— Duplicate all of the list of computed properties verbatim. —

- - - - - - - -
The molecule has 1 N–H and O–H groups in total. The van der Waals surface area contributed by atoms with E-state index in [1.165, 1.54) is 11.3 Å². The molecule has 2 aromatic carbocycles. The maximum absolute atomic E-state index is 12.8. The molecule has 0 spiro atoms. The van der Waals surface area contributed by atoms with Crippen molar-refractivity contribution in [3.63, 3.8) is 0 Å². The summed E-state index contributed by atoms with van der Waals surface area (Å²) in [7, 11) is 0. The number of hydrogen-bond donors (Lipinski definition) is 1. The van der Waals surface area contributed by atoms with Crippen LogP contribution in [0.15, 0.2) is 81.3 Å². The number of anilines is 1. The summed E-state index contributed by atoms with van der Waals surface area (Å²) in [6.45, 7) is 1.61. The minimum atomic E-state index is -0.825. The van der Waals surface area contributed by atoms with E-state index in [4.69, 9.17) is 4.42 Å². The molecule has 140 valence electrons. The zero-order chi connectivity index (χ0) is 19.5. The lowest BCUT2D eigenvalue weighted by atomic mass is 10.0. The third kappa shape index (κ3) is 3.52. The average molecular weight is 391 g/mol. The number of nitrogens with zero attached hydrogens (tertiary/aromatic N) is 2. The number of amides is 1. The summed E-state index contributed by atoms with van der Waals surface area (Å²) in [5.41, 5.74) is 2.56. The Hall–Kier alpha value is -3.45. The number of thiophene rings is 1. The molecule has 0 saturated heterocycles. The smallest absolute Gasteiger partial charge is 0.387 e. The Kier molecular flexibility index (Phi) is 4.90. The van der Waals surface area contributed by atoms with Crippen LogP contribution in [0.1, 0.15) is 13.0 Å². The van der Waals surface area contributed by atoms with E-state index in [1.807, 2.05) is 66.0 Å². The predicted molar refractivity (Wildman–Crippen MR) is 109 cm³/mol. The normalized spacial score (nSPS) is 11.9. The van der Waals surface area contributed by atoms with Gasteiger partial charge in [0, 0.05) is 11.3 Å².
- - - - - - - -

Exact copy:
The molecule has 1 N–H and O–H groups in total. The van der Waals surface area contributed by atoms with E-state index in [1.165, 1.54) is 11.3 Å². The molecule has 2 aromatic carbocycles. The maximum absolute atomic E-state index is 12.8. The molecule has 0 spiro atoms. The van der Waals surface area contributed by atoms with Crippen molar-refractivity contribution in [3.63, 3.8) is 0 Å². The summed E-state index contributed by atoms with van der Waals surface area (Å²) in [7, 11) is 0. The number of hydrogen-bond donors (Lipinski definition) is 1. The van der Waals surface area contributed by atoms with Crippen LogP contribution in [0.15, 0.2) is 81.3 Å². The number of anilines is 1. The summed E-state index contributed by atoms with van der Waals surface area (Å²) in [6.45, 7) is 1.61. The minimum atomic E-state index is -0.825. The van der Waals surface area contributed by atoms with E-state index in [4.69, 9.17) is 4.42 Å². The molecule has 140 valence electrons. The zero-order chi connectivity index (χ0) is 19.5. The lowest BCUT2D eigenvalue weighted by atomic mass is 10.0. The third kappa shape index (κ3) is 3.52. The average molecular weight is 391 g/mol. The number of nitrogens with zero attached hydrogens (tertiary/aromatic N) is 2. The number of amides is 1. The summed E-state index contributed by atoms with van der Waals surface area (Å²) in [5.41, 5.74) is 2.56. The Hall–Kier alpha value is -3.45. The number of thiophene rings is 1. The molecule has 0 saturated heterocycles. The smallest absolute Gasteiger partial charge is 0.387 e. The Kier molecular flexibility index (Phi) is 4.90. The van der Waals surface area contributed by atoms with Crippen LogP contribution in [0.1, 0.15) is 13.0 Å². The van der Waals surface area contributed by atoms with E-state index in [1.807, 2.05) is 66.0 Å². The predicted molar refractivity (Wildman–Crippen MR) is 109 cm³/mol. The normalized spacial score (nSPS) is 11.9. The van der Waals surface area contributed by atoms with Gasteiger partial charge in [0, 0.05) is 11.3 Å².